“The number of exceedance days equals the number of distinct days on which the relevant standard was exceeded at any monitoring site in the region. If the standard was exceeded at more than one site on a given day, it only counts as one exceedance day for the broader region.”

And, when it comes to comparing the higher 84 ppb, 1997 standard, referred to are the ARB’s “San Joaquin Valley Air Basin Daily Max 8 Hr Overlapping Avg Ozone – Natl at Highest Site 2013,” “2014” and “2015” data tables.

In 2013, from the ARB source in question, the number of exceedance days above the 84 ppb standard is shown to be 31. Furthermore, the number of days exceeding the 84 ppb threshold in 2014 is 73*. And, finally, for year 2015, exceedance days at the 84 ppb standard number 35. This is where information from the San Joaquin Valley Air Pollution Control District and the California Environmental Protection Agency Air Resources Board disagrees or, at least, would seem to, at any rate.

In taking all of this data into consideration, one is left wondering why it appears there is disagreement between the two different data sources, that is, between the regional and the state in regards to the 1997 (84 ppb) standard between reporting years 2013 and 2015. Can the apparent difference be because the ARB data for 2015 might be preliminary and not final?

People reading this might be asking if either or both sources can be trusted. Aside from that, here is an important question to ask: If the number of exceedance days regarding the 2008 (75 ppb) standard decreases for a given year, can the number of exceedance days regarding the 1997 (84 ppb) standard for the same given year increase and vice versa? Besides this, having two separate sources (resources) from which to compare like data is indeed helpful.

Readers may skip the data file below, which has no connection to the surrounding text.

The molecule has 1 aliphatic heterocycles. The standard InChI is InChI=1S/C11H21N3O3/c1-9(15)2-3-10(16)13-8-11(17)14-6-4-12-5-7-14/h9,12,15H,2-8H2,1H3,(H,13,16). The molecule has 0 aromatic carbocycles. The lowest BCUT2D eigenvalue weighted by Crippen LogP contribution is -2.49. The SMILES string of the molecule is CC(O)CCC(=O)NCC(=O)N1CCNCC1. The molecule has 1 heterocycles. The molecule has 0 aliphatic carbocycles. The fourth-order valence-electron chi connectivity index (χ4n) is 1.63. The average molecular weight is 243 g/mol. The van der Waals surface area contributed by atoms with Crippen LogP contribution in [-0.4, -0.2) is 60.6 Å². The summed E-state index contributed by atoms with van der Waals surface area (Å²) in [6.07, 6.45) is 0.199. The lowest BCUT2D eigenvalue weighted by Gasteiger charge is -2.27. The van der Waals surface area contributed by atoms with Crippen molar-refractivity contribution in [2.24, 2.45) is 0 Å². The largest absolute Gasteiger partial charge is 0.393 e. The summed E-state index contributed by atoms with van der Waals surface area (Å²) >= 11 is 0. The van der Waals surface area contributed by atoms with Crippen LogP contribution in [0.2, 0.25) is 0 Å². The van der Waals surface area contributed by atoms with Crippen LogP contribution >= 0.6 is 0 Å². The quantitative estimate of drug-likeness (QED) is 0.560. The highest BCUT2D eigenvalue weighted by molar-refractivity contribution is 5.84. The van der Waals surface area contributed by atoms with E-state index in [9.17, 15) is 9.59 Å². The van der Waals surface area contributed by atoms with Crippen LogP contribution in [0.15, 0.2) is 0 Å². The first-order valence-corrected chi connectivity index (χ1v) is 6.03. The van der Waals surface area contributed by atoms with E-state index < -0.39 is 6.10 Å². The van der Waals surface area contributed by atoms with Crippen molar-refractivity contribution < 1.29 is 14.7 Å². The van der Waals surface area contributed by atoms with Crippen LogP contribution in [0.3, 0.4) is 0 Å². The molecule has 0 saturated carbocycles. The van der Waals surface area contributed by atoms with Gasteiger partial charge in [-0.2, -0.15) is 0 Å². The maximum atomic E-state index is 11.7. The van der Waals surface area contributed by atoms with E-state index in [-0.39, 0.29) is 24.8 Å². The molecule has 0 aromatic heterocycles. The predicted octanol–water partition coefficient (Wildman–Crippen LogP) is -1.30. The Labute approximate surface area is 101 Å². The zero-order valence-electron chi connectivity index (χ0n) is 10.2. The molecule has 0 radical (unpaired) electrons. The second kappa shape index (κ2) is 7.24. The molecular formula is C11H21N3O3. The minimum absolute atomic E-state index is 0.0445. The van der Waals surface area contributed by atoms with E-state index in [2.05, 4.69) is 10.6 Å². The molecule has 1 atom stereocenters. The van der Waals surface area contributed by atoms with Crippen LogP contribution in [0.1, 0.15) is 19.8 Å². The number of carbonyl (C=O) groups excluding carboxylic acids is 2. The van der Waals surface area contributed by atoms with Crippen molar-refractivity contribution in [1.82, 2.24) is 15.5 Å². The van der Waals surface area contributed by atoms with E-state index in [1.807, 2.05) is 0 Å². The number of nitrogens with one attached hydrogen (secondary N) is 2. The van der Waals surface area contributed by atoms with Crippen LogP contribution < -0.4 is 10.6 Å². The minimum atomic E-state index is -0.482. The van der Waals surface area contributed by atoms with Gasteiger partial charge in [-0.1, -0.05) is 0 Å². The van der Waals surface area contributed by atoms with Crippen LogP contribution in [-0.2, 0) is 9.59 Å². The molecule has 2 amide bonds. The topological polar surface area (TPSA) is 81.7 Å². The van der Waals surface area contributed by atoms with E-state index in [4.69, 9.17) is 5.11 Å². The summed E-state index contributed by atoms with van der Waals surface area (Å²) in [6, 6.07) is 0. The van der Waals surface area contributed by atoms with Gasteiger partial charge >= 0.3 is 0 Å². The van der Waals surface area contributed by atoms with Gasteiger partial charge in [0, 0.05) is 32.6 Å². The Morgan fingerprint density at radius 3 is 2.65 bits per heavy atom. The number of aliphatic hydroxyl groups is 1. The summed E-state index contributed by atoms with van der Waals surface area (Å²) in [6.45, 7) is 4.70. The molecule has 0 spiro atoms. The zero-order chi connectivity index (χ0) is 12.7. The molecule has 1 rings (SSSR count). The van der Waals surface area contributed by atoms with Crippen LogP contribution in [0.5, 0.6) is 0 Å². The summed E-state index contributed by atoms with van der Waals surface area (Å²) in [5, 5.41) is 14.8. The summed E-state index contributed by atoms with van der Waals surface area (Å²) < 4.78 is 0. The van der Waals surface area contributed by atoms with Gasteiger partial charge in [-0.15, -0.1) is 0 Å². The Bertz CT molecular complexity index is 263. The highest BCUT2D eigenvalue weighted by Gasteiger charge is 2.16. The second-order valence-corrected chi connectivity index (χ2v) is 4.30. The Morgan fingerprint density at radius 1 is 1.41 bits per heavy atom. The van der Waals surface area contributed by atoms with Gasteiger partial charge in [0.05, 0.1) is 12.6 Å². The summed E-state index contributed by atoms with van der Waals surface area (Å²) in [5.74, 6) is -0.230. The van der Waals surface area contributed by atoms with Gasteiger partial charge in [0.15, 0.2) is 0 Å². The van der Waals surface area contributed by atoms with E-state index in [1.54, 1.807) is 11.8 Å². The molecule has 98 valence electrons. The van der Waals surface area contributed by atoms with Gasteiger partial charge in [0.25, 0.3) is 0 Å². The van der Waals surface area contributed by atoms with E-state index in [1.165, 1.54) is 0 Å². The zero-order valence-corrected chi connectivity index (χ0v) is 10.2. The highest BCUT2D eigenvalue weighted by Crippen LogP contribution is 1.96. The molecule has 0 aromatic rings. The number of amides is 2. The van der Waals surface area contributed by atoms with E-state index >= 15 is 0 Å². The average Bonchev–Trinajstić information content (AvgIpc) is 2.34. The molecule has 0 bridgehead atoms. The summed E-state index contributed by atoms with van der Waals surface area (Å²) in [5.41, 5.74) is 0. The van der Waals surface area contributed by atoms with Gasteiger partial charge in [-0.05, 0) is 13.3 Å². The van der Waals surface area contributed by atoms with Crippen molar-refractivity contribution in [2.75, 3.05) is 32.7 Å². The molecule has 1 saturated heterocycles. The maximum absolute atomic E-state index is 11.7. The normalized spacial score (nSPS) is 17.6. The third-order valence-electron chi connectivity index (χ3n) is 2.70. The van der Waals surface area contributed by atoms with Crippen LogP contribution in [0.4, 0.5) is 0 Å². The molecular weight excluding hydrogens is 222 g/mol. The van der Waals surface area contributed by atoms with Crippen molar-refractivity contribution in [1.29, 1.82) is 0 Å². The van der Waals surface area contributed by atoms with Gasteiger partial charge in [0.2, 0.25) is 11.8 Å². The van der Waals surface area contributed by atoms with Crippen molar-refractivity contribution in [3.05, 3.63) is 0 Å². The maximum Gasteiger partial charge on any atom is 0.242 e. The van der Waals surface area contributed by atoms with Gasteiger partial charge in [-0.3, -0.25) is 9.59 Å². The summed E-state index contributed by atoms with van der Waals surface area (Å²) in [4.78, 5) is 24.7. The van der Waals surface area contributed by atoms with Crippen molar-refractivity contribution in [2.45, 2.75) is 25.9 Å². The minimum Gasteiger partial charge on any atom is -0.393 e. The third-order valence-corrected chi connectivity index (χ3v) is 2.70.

Anyway, more should be known upon checking this year’s figures next year. Until then …

* At the 84 ppb threshold level for year 2014, the number of ozone exceedance days in the San Joaquin Valley was determined (based off of the California Environmental Protection Agency Air Resources Board’s “San Joaquin Valley Air Basin Daily Max 8 Hr Overlapping Avg Ozone – Natl at Highest Site 2014” data table) to be 41 and not the 73 as is mentioned above. As to the latter (higher) number, it was arrived at based on data extracted from the table in question, not on March 21, 2016 at 7:01:50 p.m. (PDT) when the former (lower) number was arrived at, but on August 6, 2015 at 4:40:56 p.m. (PDT) instead. Meanwhile, at the 75 ppb threshold level for year 2014, the number of ozone exceedance days in the San Joaquin Valley was determined (based off of the ARB’s “San Joaquin Valley Air Basin Daily Max 8 Hr Overlapping Avg Ozone – Natl at Highest Site 2014” data table) to be 130 (as of the Aug. 6, 2015, 4:40:56 p.m. extraction date and time) as opposed to 95, this determination made on March 21, 2016 at 7:01:50 p.m., which would account for the difference. The ARB data in question for 2014 now appear to be confirmed whereas on Aug. 6, 2015 at 4:40:56 p.m. (PDT) said data appears to have been preliminary.

Notes

  1. “Ozone Trends,” the figure: “County Days over Federal 8-hour Ozone Standard,” as presented on page 3 of the “2015-16 Report to the Community” report, prepared and published by the San Joaquin Valley Air Pollution Control District, available and accessible here.